There are muscles that stabilize the scapula and others that help move the arm. The rhomboid muscles, tapezius muscle and serratus anterior muscle are a few of the stabilizing muscles. The pectoralis major muscle, deltoid muscle and the four muscles of the rotator cuff are the the muscles that move the arm. The upper part of the trapezius muscles will help with the "shrugging" motion. All of the muscles that are part of the shoulder complex work together in order to move the arm through its many possible ranges of movement.

Finally, a bursa is a fluid filled sac that decreases the frictionbetween two tissues. The bursae also protect tissues from boney structures. In the shoulder, the subacromial bursa covers the rotator cuff tendons and protects them from the overlying acromion process. Normally, this bursa has very little fluid in it but if it becomes irritated it can fill with fluid, and become painful and also irritate the surrounding rotator cuff tendons.

Rotator Cuff and Bursitis

Rotator Cuff Tendonitis and Bursitis

Rotator cuff tendonitis is an inflammation of the tendons of the rotator cuff. Initially, microscopic tears form in the tendons. These tears trigger an inflammatory response, which causes pain. The supraspinatus tendon is the tendon that is most commonly affected. When the rotator cuff tendons become inflammed, the subacromial bursa may also become irritated and inflammed.

What Causes Rotator Cuff Injuries

What Causes Rotator Cuff Tendonitis

Rotator cuff tendonitis often occurs as a result of overuse, mechanical impingement on the tendons of the rotator cuff, from age related degeneration of the rotator cuff or from all of the above. Rotator cuff tendonitis is often due to excessive overhead motions such as throwing or swimming.

What is Impingement Syndrome

Impingement syndrome is the term used to describe the pinching or "impingement" of the rotator cuff tendons and the subacromial bursa between the head of the humerus and the acromion process of the scapula. This causes irritation and inflammation of the rotator cuff and the bursa. The rotator cuff and sub-acromial bursa are most likely to become pinched during overhead activities.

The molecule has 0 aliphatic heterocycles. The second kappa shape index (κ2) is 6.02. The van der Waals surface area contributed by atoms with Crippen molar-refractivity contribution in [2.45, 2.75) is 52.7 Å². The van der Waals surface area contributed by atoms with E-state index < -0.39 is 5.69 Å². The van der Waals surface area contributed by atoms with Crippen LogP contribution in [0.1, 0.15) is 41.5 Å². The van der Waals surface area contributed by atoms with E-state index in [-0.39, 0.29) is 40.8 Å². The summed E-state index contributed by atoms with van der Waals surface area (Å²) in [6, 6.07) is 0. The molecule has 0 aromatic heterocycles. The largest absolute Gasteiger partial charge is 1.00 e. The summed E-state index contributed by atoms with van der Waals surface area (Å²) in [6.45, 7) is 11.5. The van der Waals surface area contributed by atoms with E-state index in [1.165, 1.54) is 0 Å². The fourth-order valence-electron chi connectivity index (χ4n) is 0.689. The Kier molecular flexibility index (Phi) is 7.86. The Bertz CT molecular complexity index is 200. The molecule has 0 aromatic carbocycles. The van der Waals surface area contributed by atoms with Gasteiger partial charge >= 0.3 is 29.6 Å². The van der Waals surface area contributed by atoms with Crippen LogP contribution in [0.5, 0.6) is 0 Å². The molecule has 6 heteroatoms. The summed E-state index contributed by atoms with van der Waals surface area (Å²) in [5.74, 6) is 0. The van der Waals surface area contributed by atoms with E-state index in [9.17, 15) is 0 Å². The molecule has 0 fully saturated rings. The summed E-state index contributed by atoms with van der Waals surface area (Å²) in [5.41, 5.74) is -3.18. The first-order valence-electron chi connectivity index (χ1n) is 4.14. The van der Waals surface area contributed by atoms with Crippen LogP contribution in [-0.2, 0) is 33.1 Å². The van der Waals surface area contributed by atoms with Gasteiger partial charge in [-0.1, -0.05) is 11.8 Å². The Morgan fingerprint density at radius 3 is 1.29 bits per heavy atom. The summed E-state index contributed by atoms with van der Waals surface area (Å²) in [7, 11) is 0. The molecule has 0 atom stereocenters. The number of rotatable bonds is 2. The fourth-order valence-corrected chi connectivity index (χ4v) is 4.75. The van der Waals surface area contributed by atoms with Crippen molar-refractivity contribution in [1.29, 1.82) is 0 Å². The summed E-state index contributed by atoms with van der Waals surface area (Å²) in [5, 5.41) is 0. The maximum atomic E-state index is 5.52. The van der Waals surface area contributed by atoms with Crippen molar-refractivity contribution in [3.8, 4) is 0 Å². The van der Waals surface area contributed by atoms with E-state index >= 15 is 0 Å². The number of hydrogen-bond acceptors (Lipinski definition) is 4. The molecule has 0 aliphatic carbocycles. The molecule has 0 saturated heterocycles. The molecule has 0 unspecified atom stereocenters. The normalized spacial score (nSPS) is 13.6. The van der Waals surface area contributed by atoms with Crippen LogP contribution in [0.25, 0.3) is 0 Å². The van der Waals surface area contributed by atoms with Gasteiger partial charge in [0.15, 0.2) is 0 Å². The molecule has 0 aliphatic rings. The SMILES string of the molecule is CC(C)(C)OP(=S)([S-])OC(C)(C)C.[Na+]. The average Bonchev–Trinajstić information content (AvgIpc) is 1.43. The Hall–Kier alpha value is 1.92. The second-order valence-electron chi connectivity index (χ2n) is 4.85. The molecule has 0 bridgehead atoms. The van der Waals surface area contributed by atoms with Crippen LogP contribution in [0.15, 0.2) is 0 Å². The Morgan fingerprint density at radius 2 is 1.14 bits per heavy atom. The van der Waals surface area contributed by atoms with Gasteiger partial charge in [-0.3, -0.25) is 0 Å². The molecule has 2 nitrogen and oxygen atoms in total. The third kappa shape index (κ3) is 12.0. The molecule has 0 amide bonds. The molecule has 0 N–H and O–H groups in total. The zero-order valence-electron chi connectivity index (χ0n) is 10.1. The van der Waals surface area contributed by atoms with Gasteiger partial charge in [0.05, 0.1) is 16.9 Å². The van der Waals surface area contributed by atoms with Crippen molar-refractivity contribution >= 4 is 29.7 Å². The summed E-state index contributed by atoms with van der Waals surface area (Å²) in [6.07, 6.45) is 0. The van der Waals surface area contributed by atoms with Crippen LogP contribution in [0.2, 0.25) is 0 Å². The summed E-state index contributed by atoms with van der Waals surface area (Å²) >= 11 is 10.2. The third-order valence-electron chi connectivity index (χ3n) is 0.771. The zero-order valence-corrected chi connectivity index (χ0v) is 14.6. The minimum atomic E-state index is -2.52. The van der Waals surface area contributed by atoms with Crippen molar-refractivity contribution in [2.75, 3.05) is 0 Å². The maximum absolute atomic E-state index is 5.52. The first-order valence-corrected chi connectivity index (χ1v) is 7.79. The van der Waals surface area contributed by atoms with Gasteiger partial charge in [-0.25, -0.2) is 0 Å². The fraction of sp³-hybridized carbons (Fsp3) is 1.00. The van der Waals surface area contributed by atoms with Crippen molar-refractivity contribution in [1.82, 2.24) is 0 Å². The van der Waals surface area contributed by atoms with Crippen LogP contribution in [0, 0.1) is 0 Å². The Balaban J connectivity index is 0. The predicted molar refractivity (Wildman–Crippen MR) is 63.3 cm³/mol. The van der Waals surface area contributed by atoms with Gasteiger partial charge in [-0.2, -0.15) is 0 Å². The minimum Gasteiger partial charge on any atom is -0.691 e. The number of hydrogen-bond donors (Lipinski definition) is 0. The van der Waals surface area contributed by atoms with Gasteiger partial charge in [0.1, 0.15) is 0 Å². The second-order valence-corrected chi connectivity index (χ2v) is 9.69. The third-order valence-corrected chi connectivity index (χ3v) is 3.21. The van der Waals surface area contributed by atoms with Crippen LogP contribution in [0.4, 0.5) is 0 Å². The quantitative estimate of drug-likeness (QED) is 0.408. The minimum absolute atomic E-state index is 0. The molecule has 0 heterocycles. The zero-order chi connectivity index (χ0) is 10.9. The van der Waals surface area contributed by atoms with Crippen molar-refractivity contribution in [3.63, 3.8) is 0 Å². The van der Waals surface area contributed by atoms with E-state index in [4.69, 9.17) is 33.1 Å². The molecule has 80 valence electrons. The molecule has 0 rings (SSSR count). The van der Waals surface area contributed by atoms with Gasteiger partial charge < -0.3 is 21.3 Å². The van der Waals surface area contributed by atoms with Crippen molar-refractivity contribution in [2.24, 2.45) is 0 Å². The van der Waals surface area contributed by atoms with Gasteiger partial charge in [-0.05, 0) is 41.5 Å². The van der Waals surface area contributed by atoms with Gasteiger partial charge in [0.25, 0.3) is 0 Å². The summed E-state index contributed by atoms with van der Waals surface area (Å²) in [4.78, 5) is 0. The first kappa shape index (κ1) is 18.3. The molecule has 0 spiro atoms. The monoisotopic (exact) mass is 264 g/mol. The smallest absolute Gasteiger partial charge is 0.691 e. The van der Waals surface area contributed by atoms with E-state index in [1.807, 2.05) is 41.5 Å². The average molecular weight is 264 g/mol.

Impingment Syndrome

Impingement of the rotator cuff and the bursa occurs to some degree in everyone's shoulder. Everyday activities that involve reaching above shoulder level cause some impingement. Continuously working with the arms raised overhead, repeated throwing activities, or other repetitive actions of the shoulder can also causes impingement. Impingement only becomes a problem when it causes irritation or damage to the rotator cuff tendons.

Usually, there is enough room between the acromion and the rotator cuff so that the tendons slide easily underneath the acromion as the arm is raised. But each time the arm is raised, there is a bit of rubbing or pinching on the tendons with the bursa. Raising the arm tends to force the humerus against the edge of the acromion process. With overuse, this can cause irritation and swelling of the bursa. If any other condition decreases the amount of space between the acromion process and the rotator cuff tendons, the impingement process may get worse.